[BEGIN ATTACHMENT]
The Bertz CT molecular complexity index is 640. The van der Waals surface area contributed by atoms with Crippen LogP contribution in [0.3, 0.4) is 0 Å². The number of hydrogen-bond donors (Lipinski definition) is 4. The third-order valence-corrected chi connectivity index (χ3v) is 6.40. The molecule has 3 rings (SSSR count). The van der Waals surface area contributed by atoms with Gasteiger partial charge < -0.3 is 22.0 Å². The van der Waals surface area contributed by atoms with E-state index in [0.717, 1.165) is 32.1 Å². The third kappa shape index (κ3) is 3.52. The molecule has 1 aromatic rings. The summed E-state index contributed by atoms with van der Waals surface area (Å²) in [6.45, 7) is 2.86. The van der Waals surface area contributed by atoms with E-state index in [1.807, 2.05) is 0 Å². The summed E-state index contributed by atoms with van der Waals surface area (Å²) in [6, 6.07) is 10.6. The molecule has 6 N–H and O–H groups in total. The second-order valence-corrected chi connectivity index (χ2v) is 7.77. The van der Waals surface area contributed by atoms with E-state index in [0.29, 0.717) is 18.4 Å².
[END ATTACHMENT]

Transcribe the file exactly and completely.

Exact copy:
The Bertz CT molecular complexity index is 640. The van der Waals surface area contributed by atoms with Crippen LogP contribution in [0.3, 0.4) is 0 Å². The number of hydrogen-bond donors (Lipinski definition) is 4. The third-order valence-corrected chi connectivity index (χ3v) is 6.40. The molecule has 3 rings (SSSR count). The van der Waals surface area contributed by atoms with Gasteiger partial charge < -0.3 is 22.0 Å². The van der Waals surface area contributed by atoms with E-state index in [0.717, 1.165) is 32.1 Å². The third kappa shape index (κ3) is 3.52. The molecule has 1 aromatic rings. The summed E-state index contributed by atoms with van der Waals surface area (Å²) in [6.45, 7) is 2.86. The van der Waals surface area contributed by atoms with E-state index in [1.807, 2.05) is 0 Å². The summed E-state index contributed by atoms with van der Waals surface area (Å²) in [6, 6.07) is 10.6. The molecule has 6 N–H and O–H groups in total. The second-order valence-corrected chi connectivity index (χ2v) is 7.77. The van der Waals surface area contributed by atoms with E-state index in [0.29, 0.717) is 18.4 Å².